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{bio,medical} informatics

Wednesday, November 29, 2000

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find related articles. powered by google. Scientific Computing World THE BEATING HEART OF VIRTUAL ENGINEERING
"As the human genome project nears completion, the problem of how to use genomic information in clinical medicine imposes new demands on computational hardware and software. For the beating heart, and some potentially lethal arrhythmias, it is already possible to create a computational pathway from genetic abnormalities to clinical outcome. Using virtual reality techniques, it may soon be possible to 'hold' a beating heart in your hands and feel the irregular writhing and squirming as it begins to fibrillate.

A major problem for computational molecular biology is to work out how the three-dimensional structure of a protein emerges, for the sequence of bases in DNA encodes only the linear sequence of the protein's amino acids. However, the practical problems are not with how genetic information determines molecular structures but with how it determines functional behaviour: of cells; tissues; organs; and systems within the organism."
find related articles. powered by google. The Physiome Project Description of the Physiome Project
"The PHYSIOME is the quantitative description of the physiological dynamics or functions of the intact organism. The name comes from "physio-" (life) and "-ome" (as a whole).

The PHYSIOME PROJECT is an integrated multi-centric program to design, develop, implement, test and document, archive and disseminate quantitative information and integrative models of the functional behavior of organelles, cells, tissues, organs, and organisms. The long-range goal is to understand and describe the human organism, its physiology and pathophysiology, and to use this understanding in improving human health. but much or most of what must be learned will come from other species. The project aims toward providing models that summarize information on physiological systems, integrating the observations from many laboratories into quantitative, self-consistent, comprehensive descriptions. The goal is to provide to the community of scientists, physicians, teachers, and to medical health professional and industrial communities, functional descriptions of human biological systems in health and disease. A fundamental and major feature of the program is the databasing of the basic observations for retrieval and evaluation.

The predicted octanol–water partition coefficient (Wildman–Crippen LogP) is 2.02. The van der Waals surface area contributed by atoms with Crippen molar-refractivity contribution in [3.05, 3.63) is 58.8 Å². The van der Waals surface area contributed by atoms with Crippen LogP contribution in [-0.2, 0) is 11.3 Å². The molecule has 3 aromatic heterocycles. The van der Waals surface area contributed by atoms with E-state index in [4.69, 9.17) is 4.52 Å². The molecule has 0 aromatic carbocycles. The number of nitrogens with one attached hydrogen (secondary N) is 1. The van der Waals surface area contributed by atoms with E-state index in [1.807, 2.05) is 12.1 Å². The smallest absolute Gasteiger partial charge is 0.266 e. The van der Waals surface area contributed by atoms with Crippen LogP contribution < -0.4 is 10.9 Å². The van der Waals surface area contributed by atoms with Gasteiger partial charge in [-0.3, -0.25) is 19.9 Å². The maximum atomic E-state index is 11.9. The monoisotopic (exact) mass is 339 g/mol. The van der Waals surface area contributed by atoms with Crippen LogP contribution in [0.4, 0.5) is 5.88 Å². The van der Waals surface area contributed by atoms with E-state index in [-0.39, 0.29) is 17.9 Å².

A network of Physiome Centers could comprise an adaptable international resource for databasing data on the functional aspects of biological systems covering the genome, molecular form and kinetics, cell biology, up to intact functioning organisms. These many databases would provide the raw information that might be integrated via physiological systems models, and should be structured hierarchically for accessibility and utility. The centers would maintain databases of information and models for retrieval over the Internet. The databases and models will have to accommodate data from many species. "

find related articles. powered by google. BioNome General Information
"The biomedical sciences are generating vast amounts of experimental data at an unprecedented rate. Genomes of entire organisms are now being sequenced at a rate of several per year. The databases of three-dimensional molecular structure are growing exponentially and currently contain over 6,000 macromolecular structures. Data on cell and tissue structures and physiological functions is growing at similar rates, aided by technical advances such as improved biological imaging modalities.

The last two decades have been a spectacular success for reductionist biological science. Many molecular mechanisms, such as the action of molecular motors, ligand-receptor interactions, and regulation of protein expression have been elucidated in detail to the level of the primary DNA sequence or the three-dimensional protein structure. With the end-point of the Human Genome Project already in sight, biological science is beginning to define the challenges of a future where extensive and even complete databases will be readily available. The demand for the development of what is becoming known as functional genomics is one such example. The emerging field of genetic circuits is another.

With this explosion of experimental information at the molecular and cellular levels there is an increasing need to re-integrate this detail into an understanding of how these mechanisms interact in a regulated way to produce normal and pathological functions."

"It was within the context of these developments that the BioNOME Resource has been created. It has to provided a service to those in the biological modeling community who share the desire to integrate their models and see them used more widely by experimental biologists and physiologists, physicians and bioengineers."

[ rhetoric ]

Bioinformatics will be at the core of biology in the 21st century. In fields ranging from structural biology to genomics to biomedical imaging, ready access to data and analytical tools are fundamentally changing the way investigators in the life sciences conduct research and approach problems. Complex, computationally intensive biological problems are now being addressed and promise to significantly advance our understanding of biology and medicine. No biological discipline will be unaffected by these technological breakthroughs.


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